Editors can easily become overwhelmed with the number of article submissions they receive.
And writers can be overwhelmed with the number of submissions to produce.
When most people feel overwhelmed, they start to rush and miss important things in the work they are doing.
Editors end up approving content that isn’t error-free and that can decrease the credibility of the publication or website.
To help, here are my top 9 productivity tools for writers and editors.
About Productivity Tools for Writers and Editors
Productivity tools can help editors with managing contributions, workflow, and publications.
The goals of using these tools is to increase production and quality of articles published on a website. Here are my top 9 favorite productivity tools to use for writers and editors.
Writers will be able to have a profile with this content management system, Camayak.
Editors will then be able to input assignments, put them in writers’ queues, and see when there are submissions.
As the articles are edited, they can be scheduled to publish on the website. This system is best for those who need a streamlined approach to managing the content they want published on their site.
Kapost is best for websites that receive many submissions from external contributors.
When contributors come to the site, they will be able to submit and the editors will be able to match them up with topics or publishers that could use their expertise.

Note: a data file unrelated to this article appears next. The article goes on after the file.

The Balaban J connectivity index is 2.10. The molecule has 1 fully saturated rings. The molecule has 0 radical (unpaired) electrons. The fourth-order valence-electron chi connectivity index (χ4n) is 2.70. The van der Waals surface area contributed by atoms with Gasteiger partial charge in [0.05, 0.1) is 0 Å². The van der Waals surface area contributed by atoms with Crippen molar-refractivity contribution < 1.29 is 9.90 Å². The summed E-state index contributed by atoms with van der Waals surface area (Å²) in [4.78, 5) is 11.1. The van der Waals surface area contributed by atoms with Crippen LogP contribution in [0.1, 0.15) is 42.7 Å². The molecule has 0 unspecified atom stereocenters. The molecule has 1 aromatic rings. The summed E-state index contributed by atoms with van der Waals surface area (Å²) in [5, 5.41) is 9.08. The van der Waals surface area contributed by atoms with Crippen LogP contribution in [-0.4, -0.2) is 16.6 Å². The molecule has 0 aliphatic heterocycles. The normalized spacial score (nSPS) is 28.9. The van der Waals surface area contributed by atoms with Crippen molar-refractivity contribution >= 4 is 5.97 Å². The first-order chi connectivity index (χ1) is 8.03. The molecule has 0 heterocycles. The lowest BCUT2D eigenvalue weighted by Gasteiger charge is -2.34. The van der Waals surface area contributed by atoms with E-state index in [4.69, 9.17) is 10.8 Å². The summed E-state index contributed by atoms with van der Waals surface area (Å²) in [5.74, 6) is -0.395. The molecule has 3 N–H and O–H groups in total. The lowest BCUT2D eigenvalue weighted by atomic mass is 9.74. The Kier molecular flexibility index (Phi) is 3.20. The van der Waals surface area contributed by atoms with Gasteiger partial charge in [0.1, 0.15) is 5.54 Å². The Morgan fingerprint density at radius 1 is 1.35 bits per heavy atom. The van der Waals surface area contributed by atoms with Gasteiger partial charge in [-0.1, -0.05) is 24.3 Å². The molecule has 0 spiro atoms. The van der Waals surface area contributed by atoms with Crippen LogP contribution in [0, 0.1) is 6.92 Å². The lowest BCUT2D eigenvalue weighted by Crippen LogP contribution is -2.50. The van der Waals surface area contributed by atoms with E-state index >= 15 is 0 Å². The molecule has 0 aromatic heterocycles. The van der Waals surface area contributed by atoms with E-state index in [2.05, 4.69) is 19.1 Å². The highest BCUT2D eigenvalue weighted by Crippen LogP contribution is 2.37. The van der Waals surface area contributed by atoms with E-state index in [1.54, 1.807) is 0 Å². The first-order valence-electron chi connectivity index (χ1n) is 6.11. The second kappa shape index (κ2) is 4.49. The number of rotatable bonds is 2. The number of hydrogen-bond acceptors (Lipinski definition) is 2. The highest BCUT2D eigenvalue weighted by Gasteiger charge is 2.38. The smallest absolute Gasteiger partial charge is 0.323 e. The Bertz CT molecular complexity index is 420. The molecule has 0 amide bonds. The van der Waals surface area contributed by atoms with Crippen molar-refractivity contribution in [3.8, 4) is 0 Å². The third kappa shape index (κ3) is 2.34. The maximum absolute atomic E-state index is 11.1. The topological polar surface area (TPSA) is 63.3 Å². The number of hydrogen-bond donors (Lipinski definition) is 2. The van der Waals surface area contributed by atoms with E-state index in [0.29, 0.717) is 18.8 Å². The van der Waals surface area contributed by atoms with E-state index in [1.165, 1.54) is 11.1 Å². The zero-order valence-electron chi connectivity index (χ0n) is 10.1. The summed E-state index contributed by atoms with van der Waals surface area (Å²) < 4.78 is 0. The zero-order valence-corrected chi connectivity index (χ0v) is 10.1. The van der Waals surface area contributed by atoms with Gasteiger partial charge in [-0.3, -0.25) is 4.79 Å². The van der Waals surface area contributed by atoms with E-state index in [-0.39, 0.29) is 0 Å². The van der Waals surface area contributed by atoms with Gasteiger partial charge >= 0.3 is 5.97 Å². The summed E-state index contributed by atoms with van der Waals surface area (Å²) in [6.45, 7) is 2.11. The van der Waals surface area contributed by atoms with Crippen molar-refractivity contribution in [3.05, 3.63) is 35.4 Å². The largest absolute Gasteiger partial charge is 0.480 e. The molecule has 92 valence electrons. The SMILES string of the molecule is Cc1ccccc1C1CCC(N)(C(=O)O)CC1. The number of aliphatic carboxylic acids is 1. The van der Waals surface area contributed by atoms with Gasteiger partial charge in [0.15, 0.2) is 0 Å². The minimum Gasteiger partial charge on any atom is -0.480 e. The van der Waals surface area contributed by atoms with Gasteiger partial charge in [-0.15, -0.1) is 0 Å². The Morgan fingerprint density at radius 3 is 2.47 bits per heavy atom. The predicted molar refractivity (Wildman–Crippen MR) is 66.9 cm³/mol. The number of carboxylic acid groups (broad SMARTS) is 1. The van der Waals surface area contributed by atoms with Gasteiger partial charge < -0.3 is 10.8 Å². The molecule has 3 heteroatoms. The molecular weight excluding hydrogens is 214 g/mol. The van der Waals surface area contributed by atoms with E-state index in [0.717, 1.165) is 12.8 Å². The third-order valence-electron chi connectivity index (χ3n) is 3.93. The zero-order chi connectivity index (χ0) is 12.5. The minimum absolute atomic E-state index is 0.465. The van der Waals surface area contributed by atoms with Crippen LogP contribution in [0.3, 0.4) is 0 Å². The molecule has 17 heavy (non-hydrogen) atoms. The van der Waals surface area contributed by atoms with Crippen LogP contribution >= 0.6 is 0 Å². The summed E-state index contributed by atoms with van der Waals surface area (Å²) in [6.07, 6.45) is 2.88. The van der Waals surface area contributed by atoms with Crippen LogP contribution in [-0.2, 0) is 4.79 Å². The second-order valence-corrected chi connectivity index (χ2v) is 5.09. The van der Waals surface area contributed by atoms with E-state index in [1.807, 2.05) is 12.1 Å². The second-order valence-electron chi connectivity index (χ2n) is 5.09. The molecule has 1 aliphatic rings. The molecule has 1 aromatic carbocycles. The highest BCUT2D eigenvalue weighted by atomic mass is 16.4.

WriteAid helps editors manage payments to writers.
It includes the ability to report on how much each writer has been paid and how much has been spent on content.
Desk-Net is a content management system that helps editors with the assignment, editing and payment of writers.
It’s a lot like Camayak, but it can be slightly more expensive.
Asana helps editors with the many tasks they have to do each day. It enables editors to make a list of tasks and then make certain ones priority.
Personally, I use Asana all the time and absolutely love it. It really is a very powerful and awesomely free tool for a diverse range of purposes.
The Los Angeles Times uses eByline to manage its content. It’s mostly used for the freelance writers that work for them.
The editorial management tool can do quite a bit more than some of the others mentioned here such as providing detailed information to writers when edits are required or when assignments are given.
Contently is one of the most popular content management systems.
Editors find it very easy to use.
Some believe it could be more advanced including some of the features other content management systems do such as Camayak, but it’s still a great tool for those who are just getting started or want just a little bit of help with managing workflow. I really like their site design, by the way.
Editflow is perfect for WordPress users because it’s made just them.
Being able to see all the articles that need to be editing in front of you and being able to simply go through each one seamlessly can make the job of an editor easier.
Most editors remark that this tool helps them get through more edits in less time.
Superdesk by Sourcefabric is an amazing editorial management tool.
It helps editors with their workflow by keeping all submissions organized according to whatever they find works best for them. It’s highly customizable, so editors can set it up to make it work best for their needs. In addition to the system, Superfabric has a wide range of services that can be incorporated into the tool to make it even more useful.
Editors need help when hundreds of articles are submitted each day. With tools such as the ones described here, they will be able to get through more articles with better accuracy in catching grammar, spelling and other writing errors.
Have you used any of these editing tools? What was your experience? Do you have any recommendations? Leave a comment to let us know about your favorite editing tools.